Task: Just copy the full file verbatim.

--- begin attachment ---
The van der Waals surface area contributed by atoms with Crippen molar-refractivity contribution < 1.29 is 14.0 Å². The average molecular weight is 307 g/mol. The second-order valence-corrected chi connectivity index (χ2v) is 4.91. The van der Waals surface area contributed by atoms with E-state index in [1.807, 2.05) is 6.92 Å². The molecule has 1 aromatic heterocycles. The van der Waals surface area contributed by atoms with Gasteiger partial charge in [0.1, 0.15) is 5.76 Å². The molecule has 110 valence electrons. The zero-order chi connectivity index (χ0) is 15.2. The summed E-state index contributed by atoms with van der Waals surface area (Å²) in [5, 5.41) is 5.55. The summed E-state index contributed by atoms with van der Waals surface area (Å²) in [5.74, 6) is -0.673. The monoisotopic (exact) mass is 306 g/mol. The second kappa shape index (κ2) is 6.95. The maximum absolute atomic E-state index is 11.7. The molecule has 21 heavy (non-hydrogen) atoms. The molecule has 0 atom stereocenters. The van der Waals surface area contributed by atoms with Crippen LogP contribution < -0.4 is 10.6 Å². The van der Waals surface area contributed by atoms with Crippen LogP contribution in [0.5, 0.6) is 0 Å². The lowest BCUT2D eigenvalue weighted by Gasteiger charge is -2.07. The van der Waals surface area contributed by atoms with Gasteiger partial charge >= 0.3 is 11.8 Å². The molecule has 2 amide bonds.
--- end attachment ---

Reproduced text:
The van der Waals surface area contributed by atoms with Crippen molar-refractivity contribution < 1.29 is 14.0 Å². The average molecular weight is 307 g/mol. The second-order valence-corrected chi connectivity index (χ2v) is 4.91. The van der Waals surface area contributed by atoms with E-state index in [1.807, 2.05) is 6.92 Å². The molecule has 1 aromatic heterocycles. The van der Waals surface area contributed by atoms with Gasteiger partial charge in [0.1, 0.15) is 5.76 Å². The molecule has 110 valence electrons. The zero-order chi connectivity index (χ0) is 15.2. The summed E-state index contributed by atoms with van der Waals surface area (Å²) in [5, 5.41) is 5.55. The summed E-state index contributed by atoms with van der Waals surface area (Å²) in [5.74, 6) is -0.673. The monoisotopic (exact) mass is 306 g/mol. The second kappa shape index (κ2) is 6.95. The maximum absolute atomic E-state index is 11.7. The molecule has 21 heavy (non-hydrogen) atoms. The molecule has 0 atom stereocenters. The van der Waals surface area contributed by atoms with Crippen LogP contribution < -0.4 is 10.6 Å². The van der Waals surface area contributed by atoms with Crippen LogP contribution in [0.5, 0.6) is 0 Å². The lowest BCUT2D eigenvalue weighted by Gasteiger charge is -2.07. The van der Waals surface area contributed by atoms with Gasteiger partial charge >= 0.3 is 11.8 Å². The molecule has 2 amide bonds.